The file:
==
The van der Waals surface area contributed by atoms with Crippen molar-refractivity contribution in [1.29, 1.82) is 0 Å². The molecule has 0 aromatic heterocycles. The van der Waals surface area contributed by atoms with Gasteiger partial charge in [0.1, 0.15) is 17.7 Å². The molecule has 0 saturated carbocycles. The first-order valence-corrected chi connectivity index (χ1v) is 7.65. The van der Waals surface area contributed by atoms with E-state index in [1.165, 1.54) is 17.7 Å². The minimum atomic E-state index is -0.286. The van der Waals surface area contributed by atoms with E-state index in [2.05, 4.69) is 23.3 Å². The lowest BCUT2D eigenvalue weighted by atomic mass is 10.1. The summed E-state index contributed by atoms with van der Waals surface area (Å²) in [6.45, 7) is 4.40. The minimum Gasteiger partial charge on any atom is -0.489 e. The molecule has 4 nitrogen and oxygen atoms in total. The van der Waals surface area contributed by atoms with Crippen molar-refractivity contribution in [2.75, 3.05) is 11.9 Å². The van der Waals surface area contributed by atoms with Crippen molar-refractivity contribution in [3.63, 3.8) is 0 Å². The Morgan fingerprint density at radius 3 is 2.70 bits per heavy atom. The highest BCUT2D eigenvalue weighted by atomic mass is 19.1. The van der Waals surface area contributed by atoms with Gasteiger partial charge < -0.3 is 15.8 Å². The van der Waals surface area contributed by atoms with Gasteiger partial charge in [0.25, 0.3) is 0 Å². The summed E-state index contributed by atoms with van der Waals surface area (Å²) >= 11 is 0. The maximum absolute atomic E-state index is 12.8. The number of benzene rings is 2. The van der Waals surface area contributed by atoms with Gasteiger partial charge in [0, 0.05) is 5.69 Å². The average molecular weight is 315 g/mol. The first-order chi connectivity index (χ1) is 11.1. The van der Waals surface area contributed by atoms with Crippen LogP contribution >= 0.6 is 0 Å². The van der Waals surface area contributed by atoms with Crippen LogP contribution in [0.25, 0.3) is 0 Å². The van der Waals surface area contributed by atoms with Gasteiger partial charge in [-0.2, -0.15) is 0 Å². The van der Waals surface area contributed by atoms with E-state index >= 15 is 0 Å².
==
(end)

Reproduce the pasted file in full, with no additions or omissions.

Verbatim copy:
The van der Waals surface area contributed by atoms with Crippen molar-refractivity contribution in [1.29, 1.82) is 0 Å². The molecule has 0 aromatic heterocycles. The van der Waals surface area contributed by atoms with Gasteiger partial charge in [0.1, 0.15) is 17.7 Å². The molecule has 0 saturated carbocycles. The first-order valence-corrected chi connectivity index (χ1v) is 7.65. The van der Waals surface area contributed by atoms with E-state index in [1.165, 1.54) is 17.7 Å². The minimum atomic E-state index is -0.286. The van der Waals surface area contributed by atoms with E-state index in [2.05, 4.69) is 23.3 Å². The lowest BCUT2D eigenvalue weighted by atomic mass is 10.1. The summed E-state index contributed by atoms with van der Waals surface area (Å²) in [6.45, 7) is 4.40. The minimum Gasteiger partial charge on any atom is -0.489 e. The molecule has 4 nitrogen and oxygen atoms in total. The van der Waals surface area contributed by atoms with Crippen molar-refractivity contribution in [2.75, 3.05) is 11.9 Å². The van der Waals surface area contributed by atoms with Crippen molar-refractivity contribution in [3.63, 3.8) is 0 Å². The Morgan fingerprint density at radius 3 is 2.70 bits per heavy atom. The highest BCUT2D eigenvalue weighted by atomic mass is 19.1. The van der Waals surface area contributed by atoms with Gasteiger partial charge < -0.3 is 15.8 Å². The van der Waals surface area contributed by atoms with Gasteiger partial charge in [0.25, 0.3) is 0 Å². The summed E-state index contributed by atoms with van der Waals surface area (Å²) >= 11 is 0. The maximum absolute atomic E-state index is 12.8. The number of benzene rings is 2. The van der Waals surface area contributed by atoms with Gasteiger partial charge in [0, 0.05) is 5.69 Å². The average molecular weight is 315 g/mol. The first-order chi connectivity index (χ1) is 11.1. The van der Waals surface area contributed by atoms with Crippen LogP contribution >= 0.6 is 0 Å². The van der Waals surface area contributed by atoms with Crippen LogP contribution in [0.25, 0.3) is 0 Å². The van der Waals surface area contributed by atoms with Gasteiger partial charge in [-0.2, -0.15) is 0 Å². The van der Waals surface area contributed by atoms with E-state index >= 15 is 0 Å².